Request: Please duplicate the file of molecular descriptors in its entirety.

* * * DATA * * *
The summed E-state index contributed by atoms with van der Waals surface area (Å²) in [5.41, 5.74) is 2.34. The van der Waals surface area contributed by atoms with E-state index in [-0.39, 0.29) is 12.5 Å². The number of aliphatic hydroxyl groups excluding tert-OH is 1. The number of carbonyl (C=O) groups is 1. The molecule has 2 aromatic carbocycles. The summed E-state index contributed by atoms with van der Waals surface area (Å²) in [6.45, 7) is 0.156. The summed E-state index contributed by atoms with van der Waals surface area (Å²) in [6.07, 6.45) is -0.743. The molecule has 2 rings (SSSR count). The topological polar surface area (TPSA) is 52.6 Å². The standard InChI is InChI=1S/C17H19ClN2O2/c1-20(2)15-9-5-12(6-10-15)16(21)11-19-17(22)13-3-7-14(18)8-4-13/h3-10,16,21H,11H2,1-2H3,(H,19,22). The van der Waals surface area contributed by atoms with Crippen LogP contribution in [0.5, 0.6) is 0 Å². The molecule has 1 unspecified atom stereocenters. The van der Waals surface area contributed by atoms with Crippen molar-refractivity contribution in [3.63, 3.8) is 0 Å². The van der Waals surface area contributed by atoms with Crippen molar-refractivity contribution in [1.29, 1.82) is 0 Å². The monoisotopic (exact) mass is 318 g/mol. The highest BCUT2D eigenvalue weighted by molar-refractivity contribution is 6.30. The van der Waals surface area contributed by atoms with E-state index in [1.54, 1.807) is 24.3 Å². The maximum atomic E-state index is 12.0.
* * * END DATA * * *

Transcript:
The summed E-state index contributed by atoms with van der Waals surface area (Å²) in [5.41, 5.74) is 2.34. The van der Waals surface area contributed by atoms with E-state index in [-0.39, 0.29) is 12.5 Å². The number of aliphatic hydroxyl groups excluding tert-OH is 1. The number of carbonyl (C=O) groups is 1. The molecule has 2 aromatic carbocycles. The summed E-state index contributed by atoms with van der Waals surface area (Å²) in [6.45, 7) is 0.156. The summed E-state index contributed by atoms with van der Waals surface area (Å²) in [6.07, 6.45) is -0.743. The molecule has 2 rings (SSSR count). The topological polar surface area (TPSA) is 52.6 Å². The standard InChI is InChI=1S/C17H19ClN2O2/c1-20(2)15-9-5-12(6-10-15)16(21)11-19-17(22)13-3-7-14(18)8-4-13/h3-10,16,21H,11H2,1-2H3,(H,19,22). The van der Waals surface area contributed by atoms with Crippen LogP contribution in [0.5, 0.6) is 0 Å². The molecule has 1 unspecified atom stereocenters. The van der Waals surface area contributed by atoms with Crippen molar-refractivity contribution in [3.63, 3.8) is 0 Å². The van der Waals surface area contributed by atoms with Crippen molar-refractivity contribution in [1.29, 1.82) is 0 Å². The monoisotopic (exact) mass is 318 g/mol. The highest BCUT2D eigenvalue weighted by molar-refractivity contribution is 6.30. The van der Waals surface area contributed by atoms with E-state index in [1.54, 1.807) is 24.3 Å². The maximum atomic E-state index is 12.0.